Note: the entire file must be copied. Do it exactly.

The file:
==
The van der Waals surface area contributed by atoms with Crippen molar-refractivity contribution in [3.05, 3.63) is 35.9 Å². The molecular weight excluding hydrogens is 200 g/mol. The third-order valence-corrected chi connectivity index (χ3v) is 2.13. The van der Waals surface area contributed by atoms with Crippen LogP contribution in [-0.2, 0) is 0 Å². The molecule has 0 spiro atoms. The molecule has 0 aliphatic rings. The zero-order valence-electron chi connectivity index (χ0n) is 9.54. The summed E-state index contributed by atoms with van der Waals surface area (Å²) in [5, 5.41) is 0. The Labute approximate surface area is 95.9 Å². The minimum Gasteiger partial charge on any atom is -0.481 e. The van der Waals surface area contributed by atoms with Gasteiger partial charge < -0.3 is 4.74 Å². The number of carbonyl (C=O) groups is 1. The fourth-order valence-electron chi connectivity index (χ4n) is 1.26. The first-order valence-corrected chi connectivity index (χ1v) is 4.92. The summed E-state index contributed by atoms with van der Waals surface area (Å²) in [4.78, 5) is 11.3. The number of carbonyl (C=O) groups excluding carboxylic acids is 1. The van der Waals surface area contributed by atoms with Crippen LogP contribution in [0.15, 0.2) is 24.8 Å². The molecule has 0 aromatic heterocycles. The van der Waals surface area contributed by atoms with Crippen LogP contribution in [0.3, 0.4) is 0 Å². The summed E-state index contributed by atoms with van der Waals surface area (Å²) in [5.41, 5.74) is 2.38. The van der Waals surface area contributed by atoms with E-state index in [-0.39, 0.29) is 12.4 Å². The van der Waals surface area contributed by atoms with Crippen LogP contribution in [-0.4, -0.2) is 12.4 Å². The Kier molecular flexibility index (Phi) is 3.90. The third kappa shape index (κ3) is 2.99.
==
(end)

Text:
The van der Waals surface area contributed by atoms with Crippen molar-refractivity contribution in [3.05, 3.63) is 35.9 Å². The molecular weight excluding hydrogens is 200 g/mol. The third-order valence-corrected chi connectivity index (χ3v) is 2.13. The van der Waals surface area contributed by atoms with Crippen LogP contribution in [-0.2, 0) is 0 Å². The molecule has 0 spiro atoms. The molecule has 0 aliphatic rings. The zero-order valence-electron chi connectivity index (χ0n) is 9.54. The summed E-state index contributed by atoms with van der Waals surface area (Å²) in [5, 5.41) is 0. The Labute approximate surface area is 95.9 Å². The minimum Gasteiger partial charge on any atom is -0.481 e. The van der Waals surface area contributed by atoms with Gasteiger partial charge < -0.3 is 4.74 Å². The number of carbonyl (C=O) groups is 1. The fourth-order valence-electron chi connectivity index (χ4n) is 1.26. The first-order valence-corrected chi connectivity index (χ1v) is 4.92. The summed E-state index contributed by atoms with van der Waals surface area (Å²) in [4.78, 5) is 11.3. The number of carbonyl (C=O) groups excluding carboxylic acids is 1. The van der Waals surface area contributed by atoms with Crippen LogP contribution in [0.15, 0.2) is 24.8 Å². The molecule has 0 aromatic heterocycles. The van der Waals surface area contributed by atoms with Crippen LogP contribution in [0.3, 0.4) is 0 Å². The summed E-state index contributed by atoms with van der Waals surface area (Å²) in [5.41, 5.74) is 2.38. The van der Waals surface area contributed by atoms with E-state index in [-0.39, 0.29) is 12.4 Å². The van der Waals surface area contributed by atoms with Crippen LogP contribution in [-0.4, -0.2) is 12.4 Å². The Kier molecular flexibility index (Phi) is 3.90. The third kappa shape index (κ3) is 2.99.